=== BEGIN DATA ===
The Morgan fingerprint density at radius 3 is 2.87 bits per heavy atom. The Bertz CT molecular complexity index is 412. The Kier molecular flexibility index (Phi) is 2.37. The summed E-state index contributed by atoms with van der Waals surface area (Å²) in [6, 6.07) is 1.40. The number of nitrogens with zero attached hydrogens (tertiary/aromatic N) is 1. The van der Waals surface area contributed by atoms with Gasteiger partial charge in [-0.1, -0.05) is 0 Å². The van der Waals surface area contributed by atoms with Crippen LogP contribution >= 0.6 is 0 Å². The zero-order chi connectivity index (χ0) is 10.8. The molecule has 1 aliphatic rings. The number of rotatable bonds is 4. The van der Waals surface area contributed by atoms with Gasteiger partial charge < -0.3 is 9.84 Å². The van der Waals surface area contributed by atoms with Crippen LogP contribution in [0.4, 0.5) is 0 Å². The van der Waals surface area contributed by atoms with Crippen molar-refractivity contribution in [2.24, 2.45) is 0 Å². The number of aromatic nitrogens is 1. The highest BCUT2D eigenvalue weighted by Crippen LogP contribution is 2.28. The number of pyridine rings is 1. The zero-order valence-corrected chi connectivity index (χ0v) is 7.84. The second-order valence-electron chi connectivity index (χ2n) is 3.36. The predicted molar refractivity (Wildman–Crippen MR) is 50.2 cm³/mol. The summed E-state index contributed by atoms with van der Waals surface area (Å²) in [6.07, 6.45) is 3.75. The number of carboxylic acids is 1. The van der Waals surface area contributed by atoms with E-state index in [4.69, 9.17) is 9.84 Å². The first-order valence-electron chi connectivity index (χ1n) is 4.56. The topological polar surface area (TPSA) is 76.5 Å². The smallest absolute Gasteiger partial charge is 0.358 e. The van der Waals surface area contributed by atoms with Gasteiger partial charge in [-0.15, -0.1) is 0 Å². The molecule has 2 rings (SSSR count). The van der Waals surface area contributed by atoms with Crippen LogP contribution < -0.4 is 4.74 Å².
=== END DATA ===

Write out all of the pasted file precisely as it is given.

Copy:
The Morgan fingerprint density at radius 3 is 2.87 bits per heavy atom. The Bertz CT molecular complexity index is 412. The Kier molecular flexibility index (Phi) is 2.37. The summed E-state index contributed by atoms with van der Waals surface area (Å²) in [6, 6.07) is 1.40. The number of nitrogens with zero attached hydrogens (tertiary/aromatic N) is 1. The van der Waals surface area contributed by atoms with Gasteiger partial charge in [-0.1, -0.05) is 0 Å². The van der Waals surface area contributed by atoms with Crippen LogP contribution >= 0.6 is 0 Å². The zero-order chi connectivity index (χ0) is 10.8. The molecule has 1 aliphatic rings. The number of rotatable bonds is 4. The van der Waals surface area contributed by atoms with Gasteiger partial charge < -0.3 is 9.84 Å². The van der Waals surface area contributed by atoms with Crippen LogP contribution in [0.4, 0.5) is 0 Å². The van der Waals surface area contributed by atoms with Crippen molar-refractivity contribution in [2.24, 2.45) is 0 Å². The number of aromatic nitrogens is 1. The highest BCUT2D eigenvalue weighted by Crippen LogP contribution is 2.28. The number of pyridine rings is 1. The zero-order valence-corrected chi connectivity index (χ0v) is 7.84. The second-order valence-electron chi connectivity index (χ2n) is 3.36. The predicted molar refractivity (Wildman–Crippen MR) is 50.2 cm³/mol. The summed E-state index contributed by atoms with van der Waals surface area (Å²) in [6.07, 6.45) is 3.75. The number of carboxylic acids is 1. The van der Waals surface area contributed by atoms with E-state index in [4.69, 9.17) is 9.84 Å². The first-order valence-electron chi connectivity index (χ1n) is 4.56. The topological polar surface area (TPSA) is 76.5 Å². The smallest absolute Gasteiger partial charge is 0.358 e. The van der Waals surface area contributed by atoms with Gasteiger partial charge in [-0.15, -0.1) is 0 Å². The molecule has 2 rings (SSSR count). The van der Waals surface area contributed by atoms with Crippen LogP contribution < -0.4 is 4.74 Å².